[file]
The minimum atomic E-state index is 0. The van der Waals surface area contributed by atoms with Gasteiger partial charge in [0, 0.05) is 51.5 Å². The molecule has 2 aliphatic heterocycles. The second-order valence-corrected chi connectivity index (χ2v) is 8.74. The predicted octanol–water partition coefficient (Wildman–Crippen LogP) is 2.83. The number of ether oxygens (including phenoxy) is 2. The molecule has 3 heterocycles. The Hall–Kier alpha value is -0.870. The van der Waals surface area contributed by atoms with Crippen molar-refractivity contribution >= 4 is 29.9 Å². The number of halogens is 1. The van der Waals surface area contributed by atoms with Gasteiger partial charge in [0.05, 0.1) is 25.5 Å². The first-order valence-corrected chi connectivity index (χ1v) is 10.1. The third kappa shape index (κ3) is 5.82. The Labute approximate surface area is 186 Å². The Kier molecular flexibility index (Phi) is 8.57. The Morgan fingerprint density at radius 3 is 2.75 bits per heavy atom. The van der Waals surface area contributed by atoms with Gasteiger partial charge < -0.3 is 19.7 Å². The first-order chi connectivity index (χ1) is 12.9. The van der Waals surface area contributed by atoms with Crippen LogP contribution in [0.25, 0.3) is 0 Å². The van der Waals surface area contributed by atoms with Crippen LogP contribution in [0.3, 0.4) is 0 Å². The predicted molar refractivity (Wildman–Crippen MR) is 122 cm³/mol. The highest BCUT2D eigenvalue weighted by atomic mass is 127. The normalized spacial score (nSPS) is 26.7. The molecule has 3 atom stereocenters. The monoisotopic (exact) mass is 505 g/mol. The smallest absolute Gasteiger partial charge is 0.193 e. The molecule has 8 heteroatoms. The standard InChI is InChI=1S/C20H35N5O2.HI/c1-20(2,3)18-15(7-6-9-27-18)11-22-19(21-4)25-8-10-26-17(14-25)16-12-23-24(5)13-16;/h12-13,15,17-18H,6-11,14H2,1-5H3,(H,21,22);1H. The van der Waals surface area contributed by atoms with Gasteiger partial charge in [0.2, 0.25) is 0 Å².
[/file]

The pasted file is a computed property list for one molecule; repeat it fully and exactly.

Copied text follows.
The minimum atomic E-state index is 0. The van der Waals surface area contributed by atoms with Gasteiger partial charge in [0, 0.05) is 51.5 Å². The molecule has 2 aliphatic heterocycles. The second-order valence-corrected chi connectivity index (χ2v) is 8.74. The predicted octanol–water partition coefficient (Wildman–Crippen LogP) is 2.83. The number of ether oxygens (including phenoxy) is 2. The molecule has 3 heterocycles. The Hall–Kier alpha value is -0.870. The van der Waals surface area contributed by atoms with Crippen molar-refractivity contribution >= 4 is 29.9 Å². The number of halogens is 1. The van der Waals surface area contributed by atoms with Gasteiger partial charge in [0.05, 0.1) is 25.5 Å². The first-order valence-corrected chi connectivity index (χ1v) is 10.1. The third kappa shape index (κ3) is 5.82. The Labute approximate surface area is 186 Å². The Kier molecular flexibility index (Phi) is 8.57. The Morgan fingerprint density at radius 3 is 2.75 bits per heavy atom. The van der Waals surface area contributed by atoms with Gasteiger partial charge < -0.3 is 19.7 Å². The first-order chi connectivity index (χ1) is 12.9. The van der Waals surface area contributed by atoms with Crippen LogP contribution in [0.25, 0.3) is 0 Å². The van der Waals surface area contributed by atoms with Crippen LogP contribution in [0.3, 0.4) is 0 Å². The predicted molar refractivity (Wildman–Crippen MR) is 122 cm³/mol. The highest BCUT2D eigenvalue weighted by atomic mass is 127. The normalized spacial score (nSPS) is 26.7. The molecule has 3 atom stereocenters. The monoisotopic (exact) mass is 505 g/mol. The smallest absolute Gasteiger partial charge is 0.193 e. The molecule has 8 heteroatoms. The standard InChI is InChI=1S/C20H35N5O2.HI/c1-20(2,3)18-15(7-6-9-27-18)11-22-19(21-4)25-8-10-26-17(14-25)16-12-23-24(5)13-16;/h12-13,15,17-18H,6-11,14H2,1-5H3,(H,21,22);1H. The van der Waals surface area contributed by atoms with Gasteiger partial charge in [0.2, 0.25) is 0 Å².